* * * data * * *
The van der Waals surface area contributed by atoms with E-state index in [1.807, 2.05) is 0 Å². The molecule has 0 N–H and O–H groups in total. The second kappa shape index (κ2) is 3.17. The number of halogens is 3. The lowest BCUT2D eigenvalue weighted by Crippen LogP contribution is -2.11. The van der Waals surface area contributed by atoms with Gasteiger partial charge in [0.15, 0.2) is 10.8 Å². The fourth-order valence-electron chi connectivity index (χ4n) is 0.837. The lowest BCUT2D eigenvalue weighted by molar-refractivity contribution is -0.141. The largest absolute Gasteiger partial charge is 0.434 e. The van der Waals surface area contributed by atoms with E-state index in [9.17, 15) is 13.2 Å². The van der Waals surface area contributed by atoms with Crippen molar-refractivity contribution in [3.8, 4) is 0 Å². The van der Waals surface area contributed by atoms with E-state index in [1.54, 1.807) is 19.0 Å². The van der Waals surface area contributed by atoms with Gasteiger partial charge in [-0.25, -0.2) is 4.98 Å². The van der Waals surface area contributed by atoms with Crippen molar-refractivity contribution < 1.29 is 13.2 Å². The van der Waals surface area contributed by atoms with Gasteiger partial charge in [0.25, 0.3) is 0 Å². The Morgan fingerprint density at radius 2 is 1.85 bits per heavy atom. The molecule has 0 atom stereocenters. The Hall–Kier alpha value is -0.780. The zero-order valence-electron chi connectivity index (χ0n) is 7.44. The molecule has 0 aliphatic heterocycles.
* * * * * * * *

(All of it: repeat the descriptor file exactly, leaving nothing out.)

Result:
The van der Waals surface area contributed by atoms with E-state index in [1.807, 2.05) is 0 Å². The molecule has 0 N–H and O–H groups in total. The second kappa shape index (κ2) is 3.17. The number of halogens is 3. The lowest BCUT2D eigenvalue weighted by Crippen LogP contribution is -2.11. The van der Waals surface area contributed by atoms with Gasteiger partial charge in [0.15, 0.2) is 10.8 Å². The fourth-order valence-electron chi connectivity index (χ4n) is 0.837. The lowest BCUT2D eigenvalue weighted by molar-refractivity contribution is -0.141. The largest absolute Gasteiger partial charge is 0.434 e. The van der Waals surface area contributed by atoms with E-state index in [9.17, 15) is 13.2 Å². The van der Waals surface area contributed by atoms with Crippen molar-refractivity contribution in [3.8, 4) is 0 Å². The van der Waals surface area contributed by atoms with E-state index in [1.54, 1.807) is 19.0 Å². The van der Waals surface area contributed by atoms with Gasteiger partial charge in [-0.25, -0.2) is 4.98 Å². The van der Waals surface area contributed by atoms with Crippen molar-refractivity contribution < 1.29 is 13.2 Å². The van der Waals surface area contributed by atoms with Gasteiger partial charge in [0.25, 0.3) is 0 Å². The Morgan fingerprint density at radius 2 is 1.85 bits per heavy atom. The molecule has 0 atom stereocenters. The Hall–Kier alpha value is -0.780. The zero-order valence-electron chi connectivity index (χ0n) is 7.44. The molecule has 0 aliphatic heterocycles.